• Consider innovative ways to remind staff to use these e.g. have visual prompts on ED Triage documentation to activate escalation pathways for sepsis.

Communication and documentation 

  • Use a standardise methodology for clinical handover. Have robust processes for documenting the transferring of information between health services for paediatric transfers to avoid key information being overlooked and the significance of this not being recognised. 
  • Remember children can deteriorate quickly: seek senior medical review/external paediatric consultation early if you are unsure.
  • Clearly document your clinical findings, investigation results, decision making process, management and discharge plan. 
  • Give patient/parent/carers appropriate discharge information and ensure that they know how to identify if their child deteriorates at home and when to seek further medical review.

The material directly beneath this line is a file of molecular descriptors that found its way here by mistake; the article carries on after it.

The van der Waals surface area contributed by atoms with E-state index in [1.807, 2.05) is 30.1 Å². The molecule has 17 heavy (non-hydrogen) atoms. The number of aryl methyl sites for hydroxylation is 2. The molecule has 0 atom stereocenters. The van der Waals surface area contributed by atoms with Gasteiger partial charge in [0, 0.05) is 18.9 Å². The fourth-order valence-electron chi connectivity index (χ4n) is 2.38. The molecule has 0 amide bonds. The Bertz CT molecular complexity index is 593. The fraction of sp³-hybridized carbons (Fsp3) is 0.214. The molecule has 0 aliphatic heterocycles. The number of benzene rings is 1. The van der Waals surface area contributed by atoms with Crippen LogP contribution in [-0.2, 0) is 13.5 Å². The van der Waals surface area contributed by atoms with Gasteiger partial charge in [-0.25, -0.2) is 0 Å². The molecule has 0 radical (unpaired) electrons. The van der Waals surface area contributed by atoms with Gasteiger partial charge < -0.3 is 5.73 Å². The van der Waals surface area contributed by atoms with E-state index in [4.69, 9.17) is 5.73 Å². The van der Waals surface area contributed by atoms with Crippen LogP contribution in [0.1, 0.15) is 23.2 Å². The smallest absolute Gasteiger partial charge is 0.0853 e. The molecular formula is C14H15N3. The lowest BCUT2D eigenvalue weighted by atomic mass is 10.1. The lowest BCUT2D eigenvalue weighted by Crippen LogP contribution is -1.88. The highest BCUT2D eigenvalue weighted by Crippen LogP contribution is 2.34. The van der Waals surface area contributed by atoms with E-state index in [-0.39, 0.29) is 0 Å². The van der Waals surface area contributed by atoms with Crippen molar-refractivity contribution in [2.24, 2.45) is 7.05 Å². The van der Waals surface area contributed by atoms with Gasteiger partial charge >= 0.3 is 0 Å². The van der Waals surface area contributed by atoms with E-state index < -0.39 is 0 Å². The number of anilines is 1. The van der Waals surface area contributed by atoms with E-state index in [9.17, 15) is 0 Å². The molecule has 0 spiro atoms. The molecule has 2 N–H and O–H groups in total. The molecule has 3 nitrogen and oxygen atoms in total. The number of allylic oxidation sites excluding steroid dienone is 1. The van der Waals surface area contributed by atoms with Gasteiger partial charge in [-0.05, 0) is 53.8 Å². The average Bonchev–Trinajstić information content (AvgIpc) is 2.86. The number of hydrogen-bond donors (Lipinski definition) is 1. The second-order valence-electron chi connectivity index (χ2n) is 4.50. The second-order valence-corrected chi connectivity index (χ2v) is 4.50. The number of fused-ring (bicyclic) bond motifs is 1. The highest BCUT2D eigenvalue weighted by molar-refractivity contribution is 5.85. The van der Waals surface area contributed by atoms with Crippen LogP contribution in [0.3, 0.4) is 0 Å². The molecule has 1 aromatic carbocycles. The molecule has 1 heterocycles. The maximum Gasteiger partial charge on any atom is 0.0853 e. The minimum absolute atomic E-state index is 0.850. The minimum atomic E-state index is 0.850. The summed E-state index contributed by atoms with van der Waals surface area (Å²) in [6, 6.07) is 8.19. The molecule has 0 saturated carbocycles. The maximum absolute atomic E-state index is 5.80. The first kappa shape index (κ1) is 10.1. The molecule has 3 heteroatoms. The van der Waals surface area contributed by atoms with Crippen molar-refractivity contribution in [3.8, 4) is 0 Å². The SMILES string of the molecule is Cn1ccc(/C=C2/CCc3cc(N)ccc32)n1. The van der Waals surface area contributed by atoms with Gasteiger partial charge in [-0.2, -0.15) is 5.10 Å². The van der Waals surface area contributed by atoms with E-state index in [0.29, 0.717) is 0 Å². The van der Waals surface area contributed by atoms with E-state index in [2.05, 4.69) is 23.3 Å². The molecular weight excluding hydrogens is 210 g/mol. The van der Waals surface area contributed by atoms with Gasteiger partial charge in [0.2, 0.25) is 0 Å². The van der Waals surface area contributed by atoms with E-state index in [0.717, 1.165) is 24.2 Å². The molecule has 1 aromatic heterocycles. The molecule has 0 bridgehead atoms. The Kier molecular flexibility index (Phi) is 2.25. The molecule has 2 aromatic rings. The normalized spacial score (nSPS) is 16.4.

'As a Paediatric Emergency physician, I agree that listening to parents is really important.  
'One aspect of Emergency Department care that deserves more commentary is staffing of the waiting room. It is extraordinary that nursing ratios, once you have a bed, is 1 to 4 or 1 to 6, but in the waiting to be seen area, it is 1 to 40 or 50.  

'During very busy periods, the patient may not be seen by a doctor or nurse again for many hours. Some parents may take the initiative to find the healthcare staff in the ED to let them know their child is getting sicker, but if staff are present and actively looking at those in the waiting area on a regular basis, this lowers the barrier for parents to ask. It is a partnership. Yes the parents can raise their concerns but we can also actively look for them.

'I would also be asking the hospitals, "Where are your clinical staff in the hospital? What are they doing, can any of them be deployed to the ED when the demand is very high? Do you have clinicians who are dedicated solely to the waiting room, who are walking around checking on patients, being present and available for patients and carers to ask a question?"
The waiting room should not be a passive process but an active one with ongoing care. Maybe we need to change the name and think of something better than waiting room.'

Dr Karen Dunn
Paediatric Emergency Physician
RCH Melbourne